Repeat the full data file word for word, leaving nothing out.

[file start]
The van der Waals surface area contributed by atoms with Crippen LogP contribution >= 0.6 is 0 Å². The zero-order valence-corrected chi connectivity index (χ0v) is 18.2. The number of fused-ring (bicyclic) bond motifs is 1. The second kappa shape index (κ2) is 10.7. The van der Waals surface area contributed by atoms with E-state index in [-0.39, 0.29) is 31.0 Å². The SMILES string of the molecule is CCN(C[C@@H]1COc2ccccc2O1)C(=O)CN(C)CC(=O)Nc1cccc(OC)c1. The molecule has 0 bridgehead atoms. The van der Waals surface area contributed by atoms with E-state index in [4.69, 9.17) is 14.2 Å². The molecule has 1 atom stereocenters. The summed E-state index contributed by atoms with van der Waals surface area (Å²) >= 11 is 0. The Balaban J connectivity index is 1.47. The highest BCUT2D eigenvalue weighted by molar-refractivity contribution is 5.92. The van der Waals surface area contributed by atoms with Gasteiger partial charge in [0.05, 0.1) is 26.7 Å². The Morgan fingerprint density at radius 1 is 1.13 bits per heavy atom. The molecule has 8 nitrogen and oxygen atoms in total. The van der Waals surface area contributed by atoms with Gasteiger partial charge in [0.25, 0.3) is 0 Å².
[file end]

The van der Waals surface area contributed by atoms with Crippen LogP contribution >= 0.6 is 0 Å². The zero-order valence-corrected chi connectivity index (χ0v) is 18.2. The number of fused-ring (bicyclic) bond motifs is 1. The second kappa shape index (κ2) is 10.7. The van der Waals surface area contributed by atoms with E-state index in [-0.39, 0.29) is 31.0 Å². The SMILES string of the molecule is CCN(C[C@@H]1COc2ccccc2O1)C(=O)CN(C)CC(=O)Nc1cccc(OC)c1. The molecule has 0 bridgehead atoms. The van der Waals surface area contributed by atoms with E-state index in [4.69, 9.17) is 14.2 Å². The molecule has 1 atom stereocenters. The summed E-state index contributed by atoms with van der Waals surface area (Å²) >= 11 is 0. The Balaban J connectivity index is 1.47. The highest BCUT2D eigenvalue weighted by molar-refractivity contribution is 5.92. The van der Waals surface area contributed by atoms with Gasteiger partial charge in [0.05, 0.1) is 26.7 Å². The Morgan fingerprint density at radius 1 is 1.13 bits per heavy atom. The molecule has 8 nitrogen and oxygen atoms in total. The van der Waals surface area contributed by atoms with Gasteiger partial charge in [0.25, 0.3) is 0 Å².